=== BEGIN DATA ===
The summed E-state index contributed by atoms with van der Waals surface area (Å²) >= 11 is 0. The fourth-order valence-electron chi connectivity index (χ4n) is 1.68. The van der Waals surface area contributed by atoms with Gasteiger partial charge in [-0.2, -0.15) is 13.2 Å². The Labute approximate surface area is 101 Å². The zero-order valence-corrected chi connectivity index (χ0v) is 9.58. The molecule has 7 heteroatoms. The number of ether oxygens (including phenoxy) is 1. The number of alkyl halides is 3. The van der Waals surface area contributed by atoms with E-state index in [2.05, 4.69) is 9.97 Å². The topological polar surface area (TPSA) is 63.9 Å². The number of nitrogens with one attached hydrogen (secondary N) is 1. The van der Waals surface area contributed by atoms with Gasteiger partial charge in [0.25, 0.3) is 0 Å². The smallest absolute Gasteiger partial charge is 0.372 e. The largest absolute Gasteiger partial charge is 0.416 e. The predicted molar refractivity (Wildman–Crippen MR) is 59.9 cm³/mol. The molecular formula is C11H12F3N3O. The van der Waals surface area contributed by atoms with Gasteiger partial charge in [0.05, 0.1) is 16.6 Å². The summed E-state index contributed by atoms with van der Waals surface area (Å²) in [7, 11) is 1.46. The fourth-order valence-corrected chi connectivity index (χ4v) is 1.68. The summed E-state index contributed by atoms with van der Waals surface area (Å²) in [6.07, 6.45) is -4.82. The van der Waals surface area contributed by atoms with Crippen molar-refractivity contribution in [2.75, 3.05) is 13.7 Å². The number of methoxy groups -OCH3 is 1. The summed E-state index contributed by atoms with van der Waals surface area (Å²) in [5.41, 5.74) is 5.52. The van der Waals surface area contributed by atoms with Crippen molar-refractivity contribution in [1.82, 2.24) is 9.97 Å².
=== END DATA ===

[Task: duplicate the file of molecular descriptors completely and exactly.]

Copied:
The summed E-state index contributed by atoms with van der Waals surface area (Å²) >= 11 is 0. The fourth-order valence-electron chi connectivity index (χ4n) is 1.68. The van der Waals surface area contributed by atoms with Gasteiger partial charge in [-0.2, -0.15) is 13.2 Å². The Labute approximate surface area is 101 Å². The zero-order valence-corrected chi connectivity index (χ0v) is 9.58. The molecule has 7 heteroatoms. The number of ether oxygens (including phenoxy) is 1. The number of alkyl halides is 3. The van der Waals surface area contributed by atoms with E-state index in [2.05, 4.69) is 9.97 Å². The topological polar surface area (TPSA) is 63.9 Å². The number of nitrogens with one attached hydrogen (secondary N) is 1. The van der Waals surface area contributed by atoms with Gasteiger partial charge in [0.25, 0.3) is 0 Å². The smallest absolute Gasteiger partial charge is 0.372 e. The largest absolute Gasteiger partial charge is 0.416 e. The predicted molar refractivity (Wildman–Crippen MR) is 59.9 cm³/mol. The molecular formula is C11H12F3N3O. The van der Waals surface area contributed by atoms with Gasteiger partial charge in [0.05, 0.1) is 16.6 Å². The summed E-state index contributed by atoms with van der Waals surface area (Å²) in [7, 11) is 1.46. The fourth-order valence-corrected chi connectivity index (χ4v) is 1.68. The summed E-state index contributed by atoms with van der Waals surface area (Å²) in [6.07, 6.45) is -4.82. The van der Waals surface area contributed by atoms with Crippen molar-refractivity contribution in [2.75, 3.05) is 13.7 Å². The number of methoxy groups -OCH3 is 1. The summed E-state index contributed by atoms with van der Waals surface area (Å²) in [5.41, 5.74) is 5.52. The van der Waals surface area contributed by atoms with Crippen molar-refractivity contribution in [1.82, 2.24) is 9.97 Å².